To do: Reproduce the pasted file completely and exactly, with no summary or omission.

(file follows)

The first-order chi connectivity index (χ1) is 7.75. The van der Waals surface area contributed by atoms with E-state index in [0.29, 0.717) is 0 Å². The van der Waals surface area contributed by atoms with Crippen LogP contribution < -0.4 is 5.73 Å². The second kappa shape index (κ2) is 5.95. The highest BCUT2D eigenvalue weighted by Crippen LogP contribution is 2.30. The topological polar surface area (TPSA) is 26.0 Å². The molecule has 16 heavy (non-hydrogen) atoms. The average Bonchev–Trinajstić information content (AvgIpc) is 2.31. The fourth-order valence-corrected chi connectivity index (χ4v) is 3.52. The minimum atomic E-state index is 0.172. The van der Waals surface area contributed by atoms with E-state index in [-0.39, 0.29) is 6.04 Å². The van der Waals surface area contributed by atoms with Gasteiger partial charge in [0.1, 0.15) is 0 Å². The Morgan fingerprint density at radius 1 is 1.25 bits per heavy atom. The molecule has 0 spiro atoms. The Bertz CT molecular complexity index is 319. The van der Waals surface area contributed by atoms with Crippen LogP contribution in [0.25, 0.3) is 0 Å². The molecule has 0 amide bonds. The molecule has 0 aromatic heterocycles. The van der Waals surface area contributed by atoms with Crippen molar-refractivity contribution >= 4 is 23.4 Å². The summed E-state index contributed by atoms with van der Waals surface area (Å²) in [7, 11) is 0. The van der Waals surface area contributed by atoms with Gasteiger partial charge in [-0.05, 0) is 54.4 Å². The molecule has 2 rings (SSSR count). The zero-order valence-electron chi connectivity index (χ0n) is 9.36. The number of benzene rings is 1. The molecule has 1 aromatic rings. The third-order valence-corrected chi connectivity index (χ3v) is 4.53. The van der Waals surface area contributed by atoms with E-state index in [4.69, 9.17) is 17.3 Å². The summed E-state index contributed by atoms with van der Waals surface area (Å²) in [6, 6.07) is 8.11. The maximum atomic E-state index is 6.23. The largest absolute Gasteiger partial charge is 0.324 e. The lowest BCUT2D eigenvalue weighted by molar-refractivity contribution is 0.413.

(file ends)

The first-order chi connectivity index (χ1) is 7.75. The van der Waals surface area contributed by atoms with E-state index in [0.29, 0.717) is 0 Å². The van der Waals surface area contributed by atoms with Crippen LogP contribution < -0.4 is 5.73 Å². The second kappa shape index (κ2) is 5.95. The highest BCUT2D eigenvalue weighted by Crippen LogP contribution is 2.30. The topological polar surface area (TPSA) is 26.0 Å². The molecule has 16 heavy (non-hydrogen) atoms. The average Bonchev–Trinajstić information content (AvgIpc) is 2.31. The fourth-order valence-corrected chi connectivity index (χ4v) is 3.52. The minimum atomic E-state index is 0.172. The van der Waals surface area contributed by atoms with E-state index in [-0.39, 0.29) is 6.04 Å². The van der Waals surface area contributed by atoms with Gasteiger partial charge in [0.1, 0.15) is 0 Å². The Morgan fingerprint density at radius 1 is 1.25 bits per heavy atom. The molecule has 0 spiro atoms. The Bertz CT molecular complexity index is 319. The van der Waals surface area contributed by atoms with Crippen LogP contribution in [0.25, 0.3) is 0 Å². The molecule has 0 amide bonds. The molecule has 0 aromatic heterocycles. The van der Waals surface area contributed by atoms with Crippen molar-refractivity contribution >= 4 is 23.4 Å². The summed E-state index contributed by atoms with van der Waals surface area (Å²) in [7, 11) is 0. The van der Waals surface area contributed by atoms with Gasteiger partial charge in [-0.05, 0) is 54.4 Å². The molecule has 2 rings (SSSR count). The zero-order valence-electron chi connectivity index (χ0n) is 9.36. The number of benzene rings is 1. The molecule has 1 aromatic rings. The third-order valence-corrected chi connectivity index (χ3v) is 4.53. The van der Waals surface area contributed by atoms with E-state index in [4.69, 9.17) is 17.3 Å². The summed E-state index contributed by atoms with van der Waals surface area (Å²) in [6, 6.07) is 8.11. The maximum atomic E-state index is 6.23. The largest absolute Gasteiger partial charge is 0.324 e. The lowest BCUT2D eigenvalue weighted by molar-refractivity contribution is 0.413.